In conclusion, with at least eight auto-makers and car companies airing ads this year (double the usual number) this could very well be one of the most exciting events for automotive advertising in history. Much like the event itself, with the level playing field created by automotive digital advertising and social media, this year truly is anyone’s game, so don’t be afraid to grab your piece of the action.  Go (whatever team you want to win)!

Contributing Writers

Max Steckler is the Vice President of Advertising Products for ADP Digital Marketing Solutions.  An automotive buff in both his professional and personal life, Max spends his spare time restoring vintage Japanese motorcycles, and is preparing for an off-road motorcycle trip to Alaska.


Matt Muilenburg is Vice President of Social Media  for ADP Digital Marketing Solutions, where  he has been working closely with dealers and OEMs to identify new ways to improve automotive retailing and marketing effectiveness.  When not sitting in front of a gadget, you’ll find Matt volunteering at the YMCA, attending his kids academic, musical and athletic events, or releasing stress by working in his yard and garden.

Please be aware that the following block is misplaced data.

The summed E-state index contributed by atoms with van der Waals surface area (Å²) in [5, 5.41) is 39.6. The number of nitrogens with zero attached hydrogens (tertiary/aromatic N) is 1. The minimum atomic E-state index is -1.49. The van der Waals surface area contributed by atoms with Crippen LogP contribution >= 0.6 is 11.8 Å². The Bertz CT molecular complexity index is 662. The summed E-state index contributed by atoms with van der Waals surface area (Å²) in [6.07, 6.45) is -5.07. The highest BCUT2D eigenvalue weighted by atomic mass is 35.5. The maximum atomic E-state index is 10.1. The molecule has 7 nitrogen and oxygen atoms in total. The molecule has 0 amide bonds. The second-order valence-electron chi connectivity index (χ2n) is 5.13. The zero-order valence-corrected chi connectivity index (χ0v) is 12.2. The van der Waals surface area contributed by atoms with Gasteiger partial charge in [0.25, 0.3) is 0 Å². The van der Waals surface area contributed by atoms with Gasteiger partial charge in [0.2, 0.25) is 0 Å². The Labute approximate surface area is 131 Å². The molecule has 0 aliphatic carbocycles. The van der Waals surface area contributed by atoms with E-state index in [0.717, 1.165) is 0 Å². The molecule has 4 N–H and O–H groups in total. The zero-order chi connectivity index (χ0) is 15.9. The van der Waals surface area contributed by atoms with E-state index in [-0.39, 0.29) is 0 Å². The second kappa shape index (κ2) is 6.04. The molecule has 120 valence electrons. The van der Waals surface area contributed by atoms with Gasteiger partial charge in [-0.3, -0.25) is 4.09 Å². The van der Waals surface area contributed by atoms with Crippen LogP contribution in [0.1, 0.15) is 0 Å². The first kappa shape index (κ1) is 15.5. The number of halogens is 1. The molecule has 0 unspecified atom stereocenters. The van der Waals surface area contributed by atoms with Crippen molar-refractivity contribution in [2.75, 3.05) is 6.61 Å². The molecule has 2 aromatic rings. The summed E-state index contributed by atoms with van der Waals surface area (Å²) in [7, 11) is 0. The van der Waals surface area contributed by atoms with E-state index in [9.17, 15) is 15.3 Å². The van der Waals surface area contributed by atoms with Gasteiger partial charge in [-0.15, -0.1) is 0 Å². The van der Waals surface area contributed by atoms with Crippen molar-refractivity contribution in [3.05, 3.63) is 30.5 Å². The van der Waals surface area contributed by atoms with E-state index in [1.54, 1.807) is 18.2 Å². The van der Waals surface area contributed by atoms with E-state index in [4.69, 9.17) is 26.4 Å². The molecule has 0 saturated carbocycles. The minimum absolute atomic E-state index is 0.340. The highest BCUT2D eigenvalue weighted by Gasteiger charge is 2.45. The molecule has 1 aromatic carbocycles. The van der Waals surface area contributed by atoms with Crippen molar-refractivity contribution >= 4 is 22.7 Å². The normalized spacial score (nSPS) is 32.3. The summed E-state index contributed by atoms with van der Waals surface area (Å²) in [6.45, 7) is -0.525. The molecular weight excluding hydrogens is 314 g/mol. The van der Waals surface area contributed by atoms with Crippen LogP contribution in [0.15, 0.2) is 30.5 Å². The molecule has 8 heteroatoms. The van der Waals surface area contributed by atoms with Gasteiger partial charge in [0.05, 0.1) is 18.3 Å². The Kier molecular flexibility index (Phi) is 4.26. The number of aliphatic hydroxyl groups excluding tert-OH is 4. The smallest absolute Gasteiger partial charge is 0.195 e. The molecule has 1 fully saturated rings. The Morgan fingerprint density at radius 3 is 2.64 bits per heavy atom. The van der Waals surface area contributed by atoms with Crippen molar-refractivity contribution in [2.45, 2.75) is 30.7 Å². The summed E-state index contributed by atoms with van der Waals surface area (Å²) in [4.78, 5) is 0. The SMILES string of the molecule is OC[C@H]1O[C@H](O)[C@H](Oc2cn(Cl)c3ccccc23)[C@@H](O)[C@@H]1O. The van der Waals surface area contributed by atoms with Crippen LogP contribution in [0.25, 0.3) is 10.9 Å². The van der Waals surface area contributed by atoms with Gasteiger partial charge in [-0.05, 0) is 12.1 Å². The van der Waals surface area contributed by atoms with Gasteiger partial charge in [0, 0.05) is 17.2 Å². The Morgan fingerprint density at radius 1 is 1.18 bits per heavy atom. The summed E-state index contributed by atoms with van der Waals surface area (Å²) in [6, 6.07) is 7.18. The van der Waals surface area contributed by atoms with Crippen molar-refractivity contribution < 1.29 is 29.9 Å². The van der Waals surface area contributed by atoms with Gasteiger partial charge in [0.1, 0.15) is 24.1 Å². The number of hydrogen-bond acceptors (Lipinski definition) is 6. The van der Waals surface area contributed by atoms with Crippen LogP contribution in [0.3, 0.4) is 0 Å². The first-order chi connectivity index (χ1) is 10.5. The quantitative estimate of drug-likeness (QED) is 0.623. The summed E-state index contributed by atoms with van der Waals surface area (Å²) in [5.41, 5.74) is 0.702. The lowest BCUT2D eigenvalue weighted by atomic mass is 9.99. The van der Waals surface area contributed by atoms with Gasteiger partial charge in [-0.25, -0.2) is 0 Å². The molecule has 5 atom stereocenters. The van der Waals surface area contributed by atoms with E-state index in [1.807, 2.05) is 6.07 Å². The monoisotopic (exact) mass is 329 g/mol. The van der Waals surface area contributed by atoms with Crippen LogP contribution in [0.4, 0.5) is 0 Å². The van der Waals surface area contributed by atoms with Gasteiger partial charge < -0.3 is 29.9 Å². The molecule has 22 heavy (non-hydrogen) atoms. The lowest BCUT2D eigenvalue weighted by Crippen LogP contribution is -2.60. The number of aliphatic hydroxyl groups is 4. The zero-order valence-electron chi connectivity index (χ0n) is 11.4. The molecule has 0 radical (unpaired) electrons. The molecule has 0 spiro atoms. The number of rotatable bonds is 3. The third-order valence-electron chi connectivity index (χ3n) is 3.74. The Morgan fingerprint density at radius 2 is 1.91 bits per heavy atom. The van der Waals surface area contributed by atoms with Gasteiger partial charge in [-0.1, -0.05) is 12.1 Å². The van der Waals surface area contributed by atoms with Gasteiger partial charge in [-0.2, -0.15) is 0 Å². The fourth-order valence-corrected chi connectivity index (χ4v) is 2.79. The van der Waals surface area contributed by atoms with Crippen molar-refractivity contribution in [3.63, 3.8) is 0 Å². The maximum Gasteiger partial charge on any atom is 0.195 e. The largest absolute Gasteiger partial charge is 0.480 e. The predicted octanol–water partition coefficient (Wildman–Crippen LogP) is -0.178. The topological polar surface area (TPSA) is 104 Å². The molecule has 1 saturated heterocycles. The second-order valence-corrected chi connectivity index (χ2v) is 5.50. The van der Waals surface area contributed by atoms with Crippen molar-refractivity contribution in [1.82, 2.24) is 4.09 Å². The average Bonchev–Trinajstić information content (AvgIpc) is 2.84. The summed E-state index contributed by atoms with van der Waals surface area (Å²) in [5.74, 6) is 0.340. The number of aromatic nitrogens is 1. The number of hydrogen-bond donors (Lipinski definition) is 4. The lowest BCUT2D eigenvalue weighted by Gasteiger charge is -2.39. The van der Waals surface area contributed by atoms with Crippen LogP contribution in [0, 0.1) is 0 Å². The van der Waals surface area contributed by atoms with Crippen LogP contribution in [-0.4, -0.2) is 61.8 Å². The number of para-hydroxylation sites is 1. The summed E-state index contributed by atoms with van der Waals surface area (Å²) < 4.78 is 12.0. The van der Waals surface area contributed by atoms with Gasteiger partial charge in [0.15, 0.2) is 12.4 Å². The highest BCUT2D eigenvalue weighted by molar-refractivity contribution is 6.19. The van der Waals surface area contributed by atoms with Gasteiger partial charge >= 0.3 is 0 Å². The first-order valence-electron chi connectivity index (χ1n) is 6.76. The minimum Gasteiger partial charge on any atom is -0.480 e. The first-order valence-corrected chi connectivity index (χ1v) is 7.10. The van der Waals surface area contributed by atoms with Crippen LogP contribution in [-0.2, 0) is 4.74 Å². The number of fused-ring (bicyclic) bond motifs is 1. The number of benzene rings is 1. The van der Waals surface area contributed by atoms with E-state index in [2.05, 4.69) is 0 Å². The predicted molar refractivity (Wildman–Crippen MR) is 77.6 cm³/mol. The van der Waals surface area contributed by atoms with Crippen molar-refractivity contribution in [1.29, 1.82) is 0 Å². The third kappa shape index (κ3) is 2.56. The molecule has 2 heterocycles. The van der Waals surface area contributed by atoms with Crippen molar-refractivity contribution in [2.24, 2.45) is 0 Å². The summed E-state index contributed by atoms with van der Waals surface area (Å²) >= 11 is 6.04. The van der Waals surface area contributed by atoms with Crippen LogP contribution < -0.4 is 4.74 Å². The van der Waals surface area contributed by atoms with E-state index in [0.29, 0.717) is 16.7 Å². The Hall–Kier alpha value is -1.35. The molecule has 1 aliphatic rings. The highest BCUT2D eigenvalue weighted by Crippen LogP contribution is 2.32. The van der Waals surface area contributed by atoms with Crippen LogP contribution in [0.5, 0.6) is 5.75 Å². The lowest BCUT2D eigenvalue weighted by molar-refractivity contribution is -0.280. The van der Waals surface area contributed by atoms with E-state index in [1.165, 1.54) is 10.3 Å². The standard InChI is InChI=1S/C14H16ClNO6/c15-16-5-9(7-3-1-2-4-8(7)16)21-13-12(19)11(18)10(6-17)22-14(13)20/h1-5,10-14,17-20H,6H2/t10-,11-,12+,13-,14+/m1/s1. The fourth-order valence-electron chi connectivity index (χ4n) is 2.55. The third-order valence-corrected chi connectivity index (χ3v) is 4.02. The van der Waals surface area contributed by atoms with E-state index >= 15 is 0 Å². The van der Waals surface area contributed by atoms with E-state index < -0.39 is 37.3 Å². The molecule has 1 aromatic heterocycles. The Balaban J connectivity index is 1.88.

Chuck Tilton is a Senior Product Marketing Manager at ADP Digital Marketing Solutions.  He has worked extensively in the field of digital marketing since 1996.  Outside the office he and his family enjoy camping in the Cascade Mountains and beaches of the Pacific Northwest.


James Fabin is a Senior Product Marketing Manager at ADP Digital Marketing Solutions. He founded The Hyundai Connection in 1994, one of the earliest online communities for car enthusiasts. In his spare time, he works with local animal rescue shelters creating videos of dogs in need of a loving home.

Dan Ferguson
good points (love the analogy...makes me think of prom night but that's a whole 'nother story). so often tier 3 advertising does not take advantage of the big bucks spent by the first 2. Remember Mazda raking customers away from Pontiac and their "google pontiac" campaign that they ran for March Madness a few years back?
Cobalt An ADP Company
Thanks for the comment, Dan! It's brave to be "first":)